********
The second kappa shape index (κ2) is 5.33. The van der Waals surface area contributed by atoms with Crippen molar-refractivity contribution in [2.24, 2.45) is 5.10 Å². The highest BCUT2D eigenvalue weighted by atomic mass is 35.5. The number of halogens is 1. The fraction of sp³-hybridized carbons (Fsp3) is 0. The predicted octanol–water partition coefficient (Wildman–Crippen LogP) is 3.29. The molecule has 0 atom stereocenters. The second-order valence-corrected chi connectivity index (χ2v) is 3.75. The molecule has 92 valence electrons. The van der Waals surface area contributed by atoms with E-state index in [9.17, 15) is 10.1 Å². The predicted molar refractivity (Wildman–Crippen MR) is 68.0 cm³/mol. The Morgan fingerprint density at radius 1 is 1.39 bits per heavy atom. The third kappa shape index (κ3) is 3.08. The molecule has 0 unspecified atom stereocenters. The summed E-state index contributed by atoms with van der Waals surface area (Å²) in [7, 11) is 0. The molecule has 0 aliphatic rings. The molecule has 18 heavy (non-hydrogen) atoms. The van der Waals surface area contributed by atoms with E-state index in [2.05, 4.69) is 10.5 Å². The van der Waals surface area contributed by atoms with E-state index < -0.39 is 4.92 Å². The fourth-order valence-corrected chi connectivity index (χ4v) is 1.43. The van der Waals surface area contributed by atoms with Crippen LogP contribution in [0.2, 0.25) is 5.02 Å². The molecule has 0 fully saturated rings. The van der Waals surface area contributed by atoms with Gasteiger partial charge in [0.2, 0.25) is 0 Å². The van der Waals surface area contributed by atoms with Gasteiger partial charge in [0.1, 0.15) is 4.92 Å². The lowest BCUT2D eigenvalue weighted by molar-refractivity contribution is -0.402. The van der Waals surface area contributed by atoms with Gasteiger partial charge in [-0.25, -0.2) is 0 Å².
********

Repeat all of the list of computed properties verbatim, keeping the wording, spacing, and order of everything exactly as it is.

The second kappa shape index (κ2) is 5.33. The van der Waals surface area contributed by atoms with Crippen molar-refractivity contribution in [2.24, 2.45) is 5.10 Å². The highest BCUT2D eigenvalue weighted by atomic mass is 35.5. The number of halogens is 1. The fraction of sp³-hybridized carbons (Fsp3) is 0. The predicted octanol–water partition coefficient (Wildman–Crippen LogP) is 3.29. The molecule has 0 atom stereocenters. The second-order valence-corrected chi connectivity index (χ2v) is 3.75. The molecule has 92 valence electrons. The van der Waals surface area contributed by atoms with E-state index in [9.17, 15) is 10.1 Å². The predicted molar refractivity (Wildman–Crippen MR) is 68.0 cm³/mol. The Morgan fingerprint density at radius 1 is 1.39 bits per heavy atom. The third kappa shape index (κ3) is 3.08. The molecule has 0 unspecified atom stereocenters. The summed E-state index contributed by atoms with van der Waals surface area (Å²) in [7, 11) is 0. The molecule has 0 aliphatic rings. The molecule has 18 heavy (non-hydrogen) atoms. The van der Waals surface area contributed by atoms with E-state index in [2.05, 4.69) is 10.5 Å². The van der Waals surface area contributed by atoms with E-state index < -0.39 is 4.92 Å². The fourth-order valence-corrected chi connectivity index (χ4v) is 1.43. The van der Waals surface area contributed by atoms with Crippen LogP contribution in [0.2, 0.25) is 5.02 Å². The molecule has 0 fully saturated rings. The van der Waals surface area contributed by atoms with Gasteiger partial charge in [0.2, 0.25) is 0 Å². The van der Waals surface area contributed by atoms with Gasteiger partial charge in [0.1, 0.15) is 4.92 Å². The lowest BCUT2D eigenvalue weighted by molar-refractivity contribution is -0.402. The van der Waals surface area contributed by atoms with Gasteiger partial charge in [-0.25, -0.2) is 0 Å².